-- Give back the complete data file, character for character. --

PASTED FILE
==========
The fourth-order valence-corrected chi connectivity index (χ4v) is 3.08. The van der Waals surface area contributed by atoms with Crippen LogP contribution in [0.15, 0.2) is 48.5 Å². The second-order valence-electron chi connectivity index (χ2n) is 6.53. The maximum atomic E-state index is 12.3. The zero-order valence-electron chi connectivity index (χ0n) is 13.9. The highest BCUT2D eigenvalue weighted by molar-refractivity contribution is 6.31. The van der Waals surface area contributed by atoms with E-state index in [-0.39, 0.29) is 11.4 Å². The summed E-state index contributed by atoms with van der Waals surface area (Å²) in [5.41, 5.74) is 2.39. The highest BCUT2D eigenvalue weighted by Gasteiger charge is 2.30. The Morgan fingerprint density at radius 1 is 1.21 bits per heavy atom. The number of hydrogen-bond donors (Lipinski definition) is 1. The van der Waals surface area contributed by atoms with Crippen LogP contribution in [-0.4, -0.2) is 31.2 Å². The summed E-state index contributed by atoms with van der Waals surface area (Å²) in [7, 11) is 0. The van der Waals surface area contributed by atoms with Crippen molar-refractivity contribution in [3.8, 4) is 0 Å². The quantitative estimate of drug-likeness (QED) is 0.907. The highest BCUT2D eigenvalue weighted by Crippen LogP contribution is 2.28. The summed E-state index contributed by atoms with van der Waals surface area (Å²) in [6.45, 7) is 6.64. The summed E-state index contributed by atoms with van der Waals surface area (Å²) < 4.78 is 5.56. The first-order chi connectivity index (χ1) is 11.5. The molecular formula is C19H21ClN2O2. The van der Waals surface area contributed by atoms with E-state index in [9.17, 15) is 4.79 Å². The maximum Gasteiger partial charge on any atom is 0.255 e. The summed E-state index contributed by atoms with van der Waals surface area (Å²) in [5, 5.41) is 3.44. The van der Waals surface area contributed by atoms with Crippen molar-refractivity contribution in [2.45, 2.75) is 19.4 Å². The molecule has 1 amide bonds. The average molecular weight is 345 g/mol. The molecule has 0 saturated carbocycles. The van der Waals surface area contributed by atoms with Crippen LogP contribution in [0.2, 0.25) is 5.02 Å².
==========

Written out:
The fourth-order valence-corrected chi connectivity index (χ4v) is 3.08. The van der Waals surface area contributed by atoms with Crippen LogP contribution in [0.15, 0.2) is 48.5 Å². The second-order valence-electron chi connectivity index (χ2n) is 6.53. The maximum atomic E-state index is 12.3. The zero-order valence-electron chi connectivity index (χ0n) is 13.9. The highest BCUT2D eigenvalue weighted by molar-refractivity contribution is 6.31. The van der Waals surface area contributed by atoms with E-state index in [-0.39, 0.29) is 11.4 Å². The summed E-state index contributed by atoms with van der Waals surface area (Å²) in [5.41, 5.74) is 2.39. The highest BCUT2D eigenvalue weighted by Gasteiger charge is 2.30. The Morgan fingerprint density at radius 1 is 1.21 bits per heavy atom. The number of hydrogen-bond donors (Lipinski definition) is 1. The van der Waals surface area contributed by atoms with Crippen LogP contribution in [-0.4, -0.2) is 31.2 Å². The summed E-state index contributed by atoms with van der Waals surface area (Å²) in [7, 11) is 0. The van der Waals surface area contributed by atoms with Crippen molar-refractivity contribution in [3.8, 4) is 0 Å². The quantitative estimate of drug-likeness (QED) is 0.907. The highest BCUT2D eigenvalue weighted by Crippen LogP contribution is 2.28. The summed E-state index contributed by atoms with van der Waals surface area (Å²) in [6.45, 7) is 6.64. The summed E-state index contributed by atoms with van der Waals surface area (Å²) < 4.78 is 5.56. The first-order chi connectivity index (χ1) is 11.5. The molecular formula is C19H21ClN2O2. The van der Waals surface area contributed by atoms with E-state index in [9.17, 15) is 4.79 Å². The maximum Gasteiger partial charge on any atom is 0.255 e. The summed E-state index contributed by atoms with van der Waals surface area (Å²) in [5, 5.41) is 3.44. The van der Waals surface area contributed by atoms with Crippen molar-refractivity contribution in [2.45, 2.75) is 19.4 Å². The molecule has 1 amide bonds. The average molecular weight is 345 g/mol. The molecule has 0 saturated carbocycles. The van der Waals surface area contributed by atoms with Crippen LogP contribution in [0.2, 0.25) is 5.02 Å².